Twin Lights

Photo by Bill Scala

It’s instinctive. The first place I go when I make my yearly pilgrimmage to Rockport is the Eden Road house. That’s what we did then. That’s what I do now. I exhale a suppressed breath and internally exclaim, “Ah, now you are Home!” Formerly my paternal grandfather's summer home and now the sole property of my cousins, the 7-bedroom Eden Road house is a Clark institution. I have never actually lived in the Eden Road house yet it is Home more than any house, apartment or flat I’ve lived in over a span of more than forty years.

Thacher Island, also known as Twin Lights, is less than a mile out to shore from the Eden Road house. I stand on the wooden porch that stretches the length of the back of the house, and look straight ahead. First, I see The Rocks. It’s low tide. I see my favorite tidal pools, and at water’s edge, rocks draped with different varieties of seaweed in green, brown and amber hues. My brother Nicky used to swim off The Rocks with my cousin Johnny at high tide. They would come up for air with a shriek that accentuated the water’s icy temperature. Actually, it was rarely a swim; it was a dip. That was the trouble with The Rocks. It was hard to get in unless you dove but even harder to get OUT … especially as your extremities grew increasingly numb with the chill. Nicky, Johnny and my older cousins used to challenge each other to swim out to Thacher Island and back but I don’t think it ever happened. A more realistic challenge on a rare day when the water’s temperature was more tolerable was to swim out to the closest lobster buoy and back.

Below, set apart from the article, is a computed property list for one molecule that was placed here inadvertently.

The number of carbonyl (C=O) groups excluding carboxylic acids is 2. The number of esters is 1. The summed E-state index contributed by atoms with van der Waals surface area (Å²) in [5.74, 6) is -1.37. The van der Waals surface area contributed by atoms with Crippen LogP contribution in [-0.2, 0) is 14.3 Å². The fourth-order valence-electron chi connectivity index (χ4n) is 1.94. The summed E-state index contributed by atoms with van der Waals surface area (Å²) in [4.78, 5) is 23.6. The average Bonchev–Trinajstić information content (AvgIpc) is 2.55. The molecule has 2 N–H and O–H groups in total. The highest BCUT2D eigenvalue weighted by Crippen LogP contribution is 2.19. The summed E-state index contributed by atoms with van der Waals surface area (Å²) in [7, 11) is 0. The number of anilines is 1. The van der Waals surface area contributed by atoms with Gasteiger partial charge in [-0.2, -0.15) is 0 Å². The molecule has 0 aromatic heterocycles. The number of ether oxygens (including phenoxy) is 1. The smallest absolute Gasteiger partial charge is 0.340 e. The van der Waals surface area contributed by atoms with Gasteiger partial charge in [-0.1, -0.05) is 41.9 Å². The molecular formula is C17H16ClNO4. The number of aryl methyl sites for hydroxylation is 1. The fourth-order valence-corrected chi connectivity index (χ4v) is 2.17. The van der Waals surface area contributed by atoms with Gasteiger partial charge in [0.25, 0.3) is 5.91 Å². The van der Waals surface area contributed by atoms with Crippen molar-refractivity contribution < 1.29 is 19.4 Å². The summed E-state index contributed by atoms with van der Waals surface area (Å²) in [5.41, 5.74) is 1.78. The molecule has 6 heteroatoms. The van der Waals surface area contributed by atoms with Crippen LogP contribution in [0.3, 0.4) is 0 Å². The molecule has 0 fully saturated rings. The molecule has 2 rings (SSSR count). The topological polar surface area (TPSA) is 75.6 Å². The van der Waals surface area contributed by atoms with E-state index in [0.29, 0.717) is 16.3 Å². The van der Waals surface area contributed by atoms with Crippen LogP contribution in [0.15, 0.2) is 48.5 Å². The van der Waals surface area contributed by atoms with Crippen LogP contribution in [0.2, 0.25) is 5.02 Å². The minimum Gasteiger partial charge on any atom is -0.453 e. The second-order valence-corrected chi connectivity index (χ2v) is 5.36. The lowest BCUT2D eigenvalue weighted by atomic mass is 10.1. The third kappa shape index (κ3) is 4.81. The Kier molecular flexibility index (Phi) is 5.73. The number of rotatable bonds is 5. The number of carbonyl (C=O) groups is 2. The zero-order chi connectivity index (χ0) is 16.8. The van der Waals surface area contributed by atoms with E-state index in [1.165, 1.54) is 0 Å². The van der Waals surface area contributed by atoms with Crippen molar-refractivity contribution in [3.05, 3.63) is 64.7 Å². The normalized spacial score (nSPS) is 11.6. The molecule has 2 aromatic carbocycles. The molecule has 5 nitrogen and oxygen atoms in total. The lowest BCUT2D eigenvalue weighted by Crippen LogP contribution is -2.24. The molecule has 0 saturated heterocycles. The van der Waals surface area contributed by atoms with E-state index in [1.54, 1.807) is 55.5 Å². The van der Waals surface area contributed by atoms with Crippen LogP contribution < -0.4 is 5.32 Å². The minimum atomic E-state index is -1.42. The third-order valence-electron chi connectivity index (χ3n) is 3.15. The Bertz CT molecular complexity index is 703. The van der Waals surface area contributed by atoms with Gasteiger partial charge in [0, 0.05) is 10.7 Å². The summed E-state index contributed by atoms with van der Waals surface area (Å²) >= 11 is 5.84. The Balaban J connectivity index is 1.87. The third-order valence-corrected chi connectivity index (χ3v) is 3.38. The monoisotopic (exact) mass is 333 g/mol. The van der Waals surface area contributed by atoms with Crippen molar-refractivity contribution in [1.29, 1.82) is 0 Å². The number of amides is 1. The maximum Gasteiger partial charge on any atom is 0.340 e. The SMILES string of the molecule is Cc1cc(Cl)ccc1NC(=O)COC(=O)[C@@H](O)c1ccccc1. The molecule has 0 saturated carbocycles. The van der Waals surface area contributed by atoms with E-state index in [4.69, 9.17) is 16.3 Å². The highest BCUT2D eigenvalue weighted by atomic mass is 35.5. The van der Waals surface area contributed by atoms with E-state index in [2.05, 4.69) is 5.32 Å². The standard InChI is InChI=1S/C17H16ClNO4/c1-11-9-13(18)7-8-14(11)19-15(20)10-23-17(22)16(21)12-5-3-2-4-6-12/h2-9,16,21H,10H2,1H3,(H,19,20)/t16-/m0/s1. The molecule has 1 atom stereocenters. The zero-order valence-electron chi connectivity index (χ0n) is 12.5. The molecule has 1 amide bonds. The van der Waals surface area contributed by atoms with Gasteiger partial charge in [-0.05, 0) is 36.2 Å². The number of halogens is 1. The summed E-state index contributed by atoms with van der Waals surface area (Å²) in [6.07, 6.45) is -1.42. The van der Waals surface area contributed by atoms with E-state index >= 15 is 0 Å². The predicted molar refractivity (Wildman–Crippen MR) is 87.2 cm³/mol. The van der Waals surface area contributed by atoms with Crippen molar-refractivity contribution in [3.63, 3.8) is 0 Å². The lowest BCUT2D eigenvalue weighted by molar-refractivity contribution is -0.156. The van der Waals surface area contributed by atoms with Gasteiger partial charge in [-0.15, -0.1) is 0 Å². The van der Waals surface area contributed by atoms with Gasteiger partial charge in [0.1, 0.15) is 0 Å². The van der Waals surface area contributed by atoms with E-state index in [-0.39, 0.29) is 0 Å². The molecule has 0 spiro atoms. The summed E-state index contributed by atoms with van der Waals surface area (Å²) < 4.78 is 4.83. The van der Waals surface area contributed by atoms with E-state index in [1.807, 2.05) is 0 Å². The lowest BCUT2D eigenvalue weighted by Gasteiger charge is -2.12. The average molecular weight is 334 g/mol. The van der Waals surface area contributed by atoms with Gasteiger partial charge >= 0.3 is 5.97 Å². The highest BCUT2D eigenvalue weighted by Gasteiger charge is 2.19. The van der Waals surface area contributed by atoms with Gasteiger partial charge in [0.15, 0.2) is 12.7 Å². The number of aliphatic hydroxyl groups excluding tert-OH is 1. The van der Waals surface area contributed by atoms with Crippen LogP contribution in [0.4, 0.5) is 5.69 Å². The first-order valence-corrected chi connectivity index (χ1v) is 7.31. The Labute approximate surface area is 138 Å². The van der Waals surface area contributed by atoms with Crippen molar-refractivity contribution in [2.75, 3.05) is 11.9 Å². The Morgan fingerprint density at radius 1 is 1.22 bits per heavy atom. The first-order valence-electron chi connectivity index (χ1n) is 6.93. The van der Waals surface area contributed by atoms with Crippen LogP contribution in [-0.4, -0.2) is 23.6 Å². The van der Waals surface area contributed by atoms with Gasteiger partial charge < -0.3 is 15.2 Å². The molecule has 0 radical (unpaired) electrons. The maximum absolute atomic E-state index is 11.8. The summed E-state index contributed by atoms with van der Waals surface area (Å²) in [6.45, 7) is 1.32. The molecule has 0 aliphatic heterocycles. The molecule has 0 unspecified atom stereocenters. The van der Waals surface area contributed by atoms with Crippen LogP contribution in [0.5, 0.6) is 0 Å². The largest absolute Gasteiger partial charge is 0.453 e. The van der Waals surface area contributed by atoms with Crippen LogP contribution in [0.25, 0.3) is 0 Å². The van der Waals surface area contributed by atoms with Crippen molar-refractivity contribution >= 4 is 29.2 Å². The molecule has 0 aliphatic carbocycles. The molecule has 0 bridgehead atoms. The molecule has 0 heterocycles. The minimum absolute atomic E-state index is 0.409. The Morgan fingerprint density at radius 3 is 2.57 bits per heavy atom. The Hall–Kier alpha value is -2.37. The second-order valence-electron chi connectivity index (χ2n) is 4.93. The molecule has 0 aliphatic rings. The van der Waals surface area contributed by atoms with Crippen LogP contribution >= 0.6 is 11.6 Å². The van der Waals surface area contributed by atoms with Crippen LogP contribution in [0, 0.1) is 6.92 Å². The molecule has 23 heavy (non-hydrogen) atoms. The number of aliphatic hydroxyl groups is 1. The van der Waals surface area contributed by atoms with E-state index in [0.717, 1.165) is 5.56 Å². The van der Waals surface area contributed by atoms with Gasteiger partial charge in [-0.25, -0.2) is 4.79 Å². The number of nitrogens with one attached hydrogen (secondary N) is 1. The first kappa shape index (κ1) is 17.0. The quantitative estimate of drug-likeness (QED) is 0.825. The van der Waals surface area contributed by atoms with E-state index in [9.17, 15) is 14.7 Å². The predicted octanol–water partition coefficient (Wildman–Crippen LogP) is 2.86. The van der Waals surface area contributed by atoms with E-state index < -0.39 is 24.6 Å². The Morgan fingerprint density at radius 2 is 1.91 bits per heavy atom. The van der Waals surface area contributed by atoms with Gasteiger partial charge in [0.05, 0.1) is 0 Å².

I wonder where Nicky is swimming today.

I believe Thacher’s is the only island in the world that has “Twin Lights,” two lighthouses on its small expanse … not more than a mile in length. I’m told there is nothing much there but the two lighthouses, sub-standard housing for their keeper, and a modest dock for the occasional boating visitor. Today, only one light is in operation but the two towers still stand. The foghorn still blows … a lot. I take another picture of Thacher’s to add to my growing collection. Thacher’s is and always has been just plain THERE; the backdrop to our sailing and swimming families. I would love to take a walk on Thacher Island. I bet Nicky would have liked that too.

  Instead, I walk a short distance down Eden Road toward Loblolly Cove, where Margie O’Grady and I used to go to collect beach glass … those white, brown, green, aquamarine and prized blue bits of sea-weathered glass. But I’m not searching for beach glass today. I walk past Loblolly Cove to the jumble of rocks further out on the point … Sullivan’s Point. Thacher Island is still everpresent, anchoring me. I am on my way out to the spot where Nicky’s ashes were scattered into the water, according to his wishes, on a bitter, cold day in November of ‘96. Mom, sister Margo and her teenaged children, Danielle and Charlie, and I all traipsed out to a spot that, in retrospect, is not very accessible. We chose it because it was as close to Thacher’s as we could get. The water that day seemed as grey as the sky above us and Nick’s white-grey cremains were swallowed up by the lapping tide swiftly. We spontaneously sang Cat Stevens’ “Morning Has Broken,” which had played at Nicky’s Memorial Service, on our way back to the warmth of the car